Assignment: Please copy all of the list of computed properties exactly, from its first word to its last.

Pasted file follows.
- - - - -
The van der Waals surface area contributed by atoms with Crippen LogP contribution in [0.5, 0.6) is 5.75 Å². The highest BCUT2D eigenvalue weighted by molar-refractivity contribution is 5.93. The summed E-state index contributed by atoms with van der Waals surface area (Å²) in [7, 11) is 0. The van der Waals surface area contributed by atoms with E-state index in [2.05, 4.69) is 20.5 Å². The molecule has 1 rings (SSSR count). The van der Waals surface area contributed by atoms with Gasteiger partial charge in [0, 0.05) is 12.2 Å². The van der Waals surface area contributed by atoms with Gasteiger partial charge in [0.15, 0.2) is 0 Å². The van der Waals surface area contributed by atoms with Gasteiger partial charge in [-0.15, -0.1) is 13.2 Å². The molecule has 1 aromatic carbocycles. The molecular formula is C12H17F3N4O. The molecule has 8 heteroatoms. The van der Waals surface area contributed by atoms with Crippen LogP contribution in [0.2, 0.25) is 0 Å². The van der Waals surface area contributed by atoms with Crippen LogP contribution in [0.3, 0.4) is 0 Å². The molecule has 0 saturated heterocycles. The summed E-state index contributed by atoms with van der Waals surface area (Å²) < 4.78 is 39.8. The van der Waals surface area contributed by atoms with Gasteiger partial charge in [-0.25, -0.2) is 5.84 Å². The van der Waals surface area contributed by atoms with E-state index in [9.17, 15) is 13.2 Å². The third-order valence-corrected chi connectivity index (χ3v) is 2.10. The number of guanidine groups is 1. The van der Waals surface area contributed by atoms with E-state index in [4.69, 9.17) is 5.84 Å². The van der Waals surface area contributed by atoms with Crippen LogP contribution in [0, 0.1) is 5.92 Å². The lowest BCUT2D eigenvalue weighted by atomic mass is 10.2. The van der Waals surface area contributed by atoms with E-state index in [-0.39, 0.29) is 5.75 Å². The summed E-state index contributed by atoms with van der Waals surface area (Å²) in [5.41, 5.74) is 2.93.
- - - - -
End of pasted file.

The van der Waals surface area contributed by atoms with Crippen LogP contribution in [0.5, 0.6) is 5.75 Å². The highest BCUT2D eigenvalue weighted by molar-refractivity contribution is 5.93. The summed E-state index contributed by atoms with van der Waals surface area (Å²) in [7, 11) is 0. The van der Waals surface area contributed by atoms with E-state index in [2.05, 4.69) is 20.5 Å². The molecule has 1 rings (SSSR count). The van der Waals surface area contributed by atoms with Gasteiger partial charge in [0, 0.05) is 12.2 Å². The van der Waals surface area contributed by atoms with Gasteiger partial charge in [0.15, 0.2) is 0 Å². The van der Waals surface area contributed by atoms with Gasteiger partial charge in [-0.15, -0.1) is 13.2 Å². The molecule has 1 aromatic carbocycles. The molecular formula is C12H17F3N4O. The molecule has 8 heteroatoms. The van der Waals surface area contributed by atoms with Crippen LogP contribution in [0.2, 0.25) is 0 Å². The van der Waals surface area contributed by atoms with Crippen LogP contribution in [0.3, 0.4) is 0 Å². The molecule has 0 saturated heterocycles. The summed E-state index contributed by atoms with van der Waals surface area (Å²) < 4.78 is 39.8. The van der Waals surface area contributed by atoms with Gasteiger partial charge in [-0.25, -0.2) is 5.84 Å². The van der Waals surface area contributed by atoms with E-state index in [9.17, 15) is 13.2 Å². The third-order valence-corrected chi connectivity index (χ3v) is 2.10. The number of guanidine groups is 1. The van der Waals surface area contributed by atoms with E-state index in [4.69, 9.17) is 5.84 Å². The van der Waals surface area contributed by atoms with Crippen LogP contribution in [0, 0.1) is 5.92 Å². The lowest BCUT2D eigenvalue weighted by atomic mass is 10.2. The van der Waals surface area contributed by atoms with E-state index in [-0.39, 0.29) is 5.75 Å². The summed E-state index contributed by atoms with van der Waals surface area (Å²) in [5.41, 5.74) is 2.93.